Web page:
Novo Nordisk quits South African pharma group over 'satanic' PR campaign
Is an anti-anti-anti-intellectual property movement brewing? First, South Africa proposed patent-law changes that would help foster generic drugs. Then, Big Pharma and its smaller colleagues in the country's pharma association hatched a counter-offensive: a $600,000 lobbying campaign against the measure.
Now, Novo Nordisk ($NVO) has quit that group, the Innovative Pharmaceutical Association of South Africa (Ipasa), in protest.
"Novo Nordisk resigned from Ipasa last week (due to) disagreement on a public relations campaign proposed by Ipasa, which we felt did not serve our or the industry's interests," spokeswoman Shelley Harris told the South African publication Business Day.
Novo Nordisk may have jumped ship just in time. The Ipasa PR strategy, cooked up by Washington, D.C.-based Public Affairs Engagement, has all the makings of a scandal. It certainly has spawned some fevered rhetoric: When the news broke last week, opponents accused drugmakers of a "satanic plot" to keep affordable drugs out of patients' hands.
South Africa's patent proposal is not unlike a provision in India's intellectual property law designed to block "evergreening," or the granting of new patents on small tweaks in a drug's formula. That provision kept Novartis from patent protection for its leukemia drug Glivec (also known as Gleevec), in a high-profile legal battle that went all the way to the Indian Supreme Court.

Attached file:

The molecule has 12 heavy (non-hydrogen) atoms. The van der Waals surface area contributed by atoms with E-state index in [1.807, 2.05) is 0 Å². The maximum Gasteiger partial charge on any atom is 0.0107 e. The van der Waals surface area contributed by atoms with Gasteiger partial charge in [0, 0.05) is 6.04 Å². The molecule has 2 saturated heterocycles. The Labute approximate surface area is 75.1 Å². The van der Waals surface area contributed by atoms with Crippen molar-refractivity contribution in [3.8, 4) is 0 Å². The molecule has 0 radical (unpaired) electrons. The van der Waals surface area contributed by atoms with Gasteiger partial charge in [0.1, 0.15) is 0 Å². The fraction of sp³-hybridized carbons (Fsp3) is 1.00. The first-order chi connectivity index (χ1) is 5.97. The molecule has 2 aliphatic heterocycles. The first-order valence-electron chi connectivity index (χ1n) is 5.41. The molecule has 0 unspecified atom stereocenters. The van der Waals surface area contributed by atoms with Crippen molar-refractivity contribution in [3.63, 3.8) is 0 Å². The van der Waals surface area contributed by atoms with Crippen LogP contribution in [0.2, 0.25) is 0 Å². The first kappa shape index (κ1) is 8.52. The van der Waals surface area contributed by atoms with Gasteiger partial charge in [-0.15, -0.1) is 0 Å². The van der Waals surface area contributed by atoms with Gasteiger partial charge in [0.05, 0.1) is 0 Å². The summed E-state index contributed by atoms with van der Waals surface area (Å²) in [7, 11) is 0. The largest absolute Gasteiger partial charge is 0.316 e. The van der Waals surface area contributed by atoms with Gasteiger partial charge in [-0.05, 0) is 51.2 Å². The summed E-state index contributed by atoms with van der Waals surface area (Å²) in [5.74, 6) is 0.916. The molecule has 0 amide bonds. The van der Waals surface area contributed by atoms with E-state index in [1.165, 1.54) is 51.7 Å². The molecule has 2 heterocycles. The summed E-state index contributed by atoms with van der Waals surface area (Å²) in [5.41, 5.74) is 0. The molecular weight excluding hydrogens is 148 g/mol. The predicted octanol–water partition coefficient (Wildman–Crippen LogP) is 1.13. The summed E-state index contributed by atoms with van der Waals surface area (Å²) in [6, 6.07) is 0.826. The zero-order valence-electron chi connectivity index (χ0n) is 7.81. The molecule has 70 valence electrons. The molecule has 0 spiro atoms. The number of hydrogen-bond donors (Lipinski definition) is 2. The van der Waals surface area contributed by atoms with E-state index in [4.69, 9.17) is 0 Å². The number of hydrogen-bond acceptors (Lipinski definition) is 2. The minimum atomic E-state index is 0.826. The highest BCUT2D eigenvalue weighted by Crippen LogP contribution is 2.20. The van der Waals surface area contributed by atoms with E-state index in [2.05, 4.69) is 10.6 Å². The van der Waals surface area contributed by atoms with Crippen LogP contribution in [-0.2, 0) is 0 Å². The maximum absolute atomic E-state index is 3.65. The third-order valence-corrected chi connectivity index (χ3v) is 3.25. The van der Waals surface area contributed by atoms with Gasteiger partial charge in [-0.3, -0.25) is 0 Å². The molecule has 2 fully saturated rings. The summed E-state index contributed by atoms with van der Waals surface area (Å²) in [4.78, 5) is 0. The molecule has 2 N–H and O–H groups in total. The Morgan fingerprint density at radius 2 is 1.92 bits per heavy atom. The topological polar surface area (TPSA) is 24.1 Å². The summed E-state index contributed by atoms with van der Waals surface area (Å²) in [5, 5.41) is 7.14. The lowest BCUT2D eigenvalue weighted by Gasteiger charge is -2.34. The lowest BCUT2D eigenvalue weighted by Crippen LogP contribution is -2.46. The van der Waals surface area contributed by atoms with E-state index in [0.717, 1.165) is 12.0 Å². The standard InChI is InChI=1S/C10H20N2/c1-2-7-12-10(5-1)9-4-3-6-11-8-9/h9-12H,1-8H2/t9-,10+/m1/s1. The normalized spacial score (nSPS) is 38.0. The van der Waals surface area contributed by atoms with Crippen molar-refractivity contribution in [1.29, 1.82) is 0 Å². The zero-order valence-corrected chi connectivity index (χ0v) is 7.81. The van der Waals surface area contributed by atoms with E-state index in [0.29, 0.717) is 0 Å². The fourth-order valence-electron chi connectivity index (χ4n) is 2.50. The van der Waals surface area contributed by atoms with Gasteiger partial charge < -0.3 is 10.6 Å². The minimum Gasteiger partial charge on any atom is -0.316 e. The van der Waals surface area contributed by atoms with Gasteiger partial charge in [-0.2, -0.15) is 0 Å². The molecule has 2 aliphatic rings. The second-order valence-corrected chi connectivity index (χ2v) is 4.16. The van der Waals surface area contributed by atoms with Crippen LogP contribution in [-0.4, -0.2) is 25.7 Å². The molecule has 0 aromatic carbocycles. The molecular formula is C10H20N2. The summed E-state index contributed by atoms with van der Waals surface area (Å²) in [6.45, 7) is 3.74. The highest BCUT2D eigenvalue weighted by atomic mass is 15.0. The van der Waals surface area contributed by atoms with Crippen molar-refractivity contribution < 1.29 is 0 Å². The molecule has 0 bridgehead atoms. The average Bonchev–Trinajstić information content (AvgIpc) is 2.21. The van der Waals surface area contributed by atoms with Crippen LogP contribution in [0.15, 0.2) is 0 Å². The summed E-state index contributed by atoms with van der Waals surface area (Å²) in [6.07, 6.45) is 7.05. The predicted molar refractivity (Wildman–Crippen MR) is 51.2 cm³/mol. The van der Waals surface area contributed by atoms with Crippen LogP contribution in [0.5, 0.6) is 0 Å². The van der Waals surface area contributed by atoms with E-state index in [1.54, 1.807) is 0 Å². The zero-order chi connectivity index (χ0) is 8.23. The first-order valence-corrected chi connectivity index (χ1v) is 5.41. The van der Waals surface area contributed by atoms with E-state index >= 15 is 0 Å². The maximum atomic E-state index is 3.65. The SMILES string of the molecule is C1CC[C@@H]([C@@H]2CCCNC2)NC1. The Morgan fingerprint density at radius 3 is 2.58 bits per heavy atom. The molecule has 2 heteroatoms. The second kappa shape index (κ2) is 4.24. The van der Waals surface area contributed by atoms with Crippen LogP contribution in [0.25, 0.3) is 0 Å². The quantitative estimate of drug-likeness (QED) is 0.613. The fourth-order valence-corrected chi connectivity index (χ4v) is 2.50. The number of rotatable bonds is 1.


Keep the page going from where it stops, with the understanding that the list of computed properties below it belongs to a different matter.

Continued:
Tightening up on patents allows cheaper copies of drugs to hit the market sooner. In South Africa's case, the proposal is designed to help foster a generics industry and, in the process, save the government money on drugs.
Branded drugmakers make their bread with patent protections, of course. But the lobbying effort proposed by Ipasa threatens to fracture the industry, Business Day says; Novo Nordisk isn't the only company opposed to the campaign. One point of contention: The plan included a new South African organization to lobby against the patent rules. It would have masqueraded as a local group, but would be run from the U.S. Indeed, the U.S.-based PhRMA organization helped Ipasa recruit Public Affairs Engagement to the task, the publication reports.
Ipasa is scrambling to contain the damage, and that includes pleading with Novo Nordisk to stay. "I will meet the CEO next week to get an understanding of their position," Ipasa's Val Beaumont wrote to Business Day. "Our hope would be that we do not lose a valued and respected member."
South Africa is the continent's leading pharma market and one of the faster-growing markets in the world. But with HIV a still-growing problem, and budgets tight, the government has had trouble opening access to treatment to its poorest citizens. Doctors Without Borders has gone so far as to propose that South Africa adopt India's compulsory licensing strategy. That's something multinational drugmakers wouldn't want to see. Accepting the proposed patent limits could be Big Pharma's lesser of two evils.
- read the Business Day story
Big Pharma accused of hatching 'satanic plot' in South Africa
South Africa writes IP policy making it harder to get drug patents
South Africa follows India's lead with proposed drug-patent reforms
India to hit Roche, BMS with compulsory licenses on 3 cancer drugs